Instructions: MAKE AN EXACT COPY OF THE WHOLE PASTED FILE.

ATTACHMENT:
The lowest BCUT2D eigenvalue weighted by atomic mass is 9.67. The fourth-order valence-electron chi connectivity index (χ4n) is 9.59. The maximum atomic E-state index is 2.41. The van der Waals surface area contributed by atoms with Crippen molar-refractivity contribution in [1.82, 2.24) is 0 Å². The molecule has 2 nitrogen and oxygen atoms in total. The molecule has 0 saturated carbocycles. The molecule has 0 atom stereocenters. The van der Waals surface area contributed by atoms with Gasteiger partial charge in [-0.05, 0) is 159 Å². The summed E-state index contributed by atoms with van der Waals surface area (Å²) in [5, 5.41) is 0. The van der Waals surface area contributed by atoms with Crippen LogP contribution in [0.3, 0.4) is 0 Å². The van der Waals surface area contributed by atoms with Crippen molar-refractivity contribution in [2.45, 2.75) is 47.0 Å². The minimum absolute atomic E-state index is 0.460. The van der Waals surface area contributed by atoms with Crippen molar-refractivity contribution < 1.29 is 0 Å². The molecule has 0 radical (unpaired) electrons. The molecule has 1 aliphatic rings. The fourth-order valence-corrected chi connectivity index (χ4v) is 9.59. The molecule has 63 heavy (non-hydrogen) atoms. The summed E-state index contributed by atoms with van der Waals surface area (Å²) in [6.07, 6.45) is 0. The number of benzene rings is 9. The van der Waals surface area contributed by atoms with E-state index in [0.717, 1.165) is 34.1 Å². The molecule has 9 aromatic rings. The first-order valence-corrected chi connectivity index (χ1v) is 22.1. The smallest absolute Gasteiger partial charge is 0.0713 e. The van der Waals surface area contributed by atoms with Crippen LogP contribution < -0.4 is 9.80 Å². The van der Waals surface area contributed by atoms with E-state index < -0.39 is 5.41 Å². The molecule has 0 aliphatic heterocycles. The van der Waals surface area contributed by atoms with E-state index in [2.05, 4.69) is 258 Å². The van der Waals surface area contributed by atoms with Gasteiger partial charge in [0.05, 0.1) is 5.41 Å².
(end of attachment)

The lowest BCUT2D eigenvalue weighted by atomic mass is 9.67. The fourth-order valence-electron chi connectivity index (χ4n) is 9.59. The maximum atomic E-state index is 2.41. The van der Waals surface area contributed by atoms with Crippen molar-refractivity contribution in [1.82, 2.24) is 0 Å². The molecule has 2 nitrogen and oxygen atoms in total. The molecule has 0 saturated carbocycles. The molecule has 0 atom stereocenters. The van der Waals surface area contributed by atoms with Gasteiger partial charge in [-0.05, 0) is 159 Å². The summed E-state index contributed by atoms with van der Waals surface area (Å²) in [5, 5.41) is 0. The van der Waals surface area contributed by atoms with Crippen LogP contribution in [0.3, 0.4) is 0 Å². The van der Waals surface area contributed by atoms with Crippen molar-refractivity contribution in [2.45, 2.75) is 47.0 Å². The minimum absolute atomic E-state index is 0.460. The van der Waals surface area contributed by atoms with Crippen molar-refractivity contribution < 1.29 is 0 Å². The molecule has 0 radical (unpaired) electrons. The molecule has 1 aliphatic rings. The fourth-order valence-corrected chi connectivity index (χ4v) is 9.59. The molecule has 63 heavy (non-hydrogen) atoms. The summed E-state index contributed by atoms with van der Waals surface area (Å²) in [6.07, 6.45) is 0. The number of benzene rings is 9. The van der Waals surface area contributed by atoms with E-state index in [0.717, 1.165) is 34.1 Å². The molecule has 9 aromatic rings. The first-order valence-corrected chi connectivity index (χ1v) is 22.1. The smallest absolute Gasteiger partial charge is 0.0713 e. The van der Waals surface area contributed by atoms with Crippen LogP contribution < -0.4 is 9.80 Å². The van der Waals surface area contributed by atoms with E-state index < -0.39 is 5.41 Å². The molecule has 0 aliphatic heterocycles. The van der Waals surface area contributed by atoms with E-state index in [2.05, 4.69) is 258 Å². The van der Waals surface area contributed by atoms with Gasteiger partial charge in [0.05, 0.1) is 5.41 Å².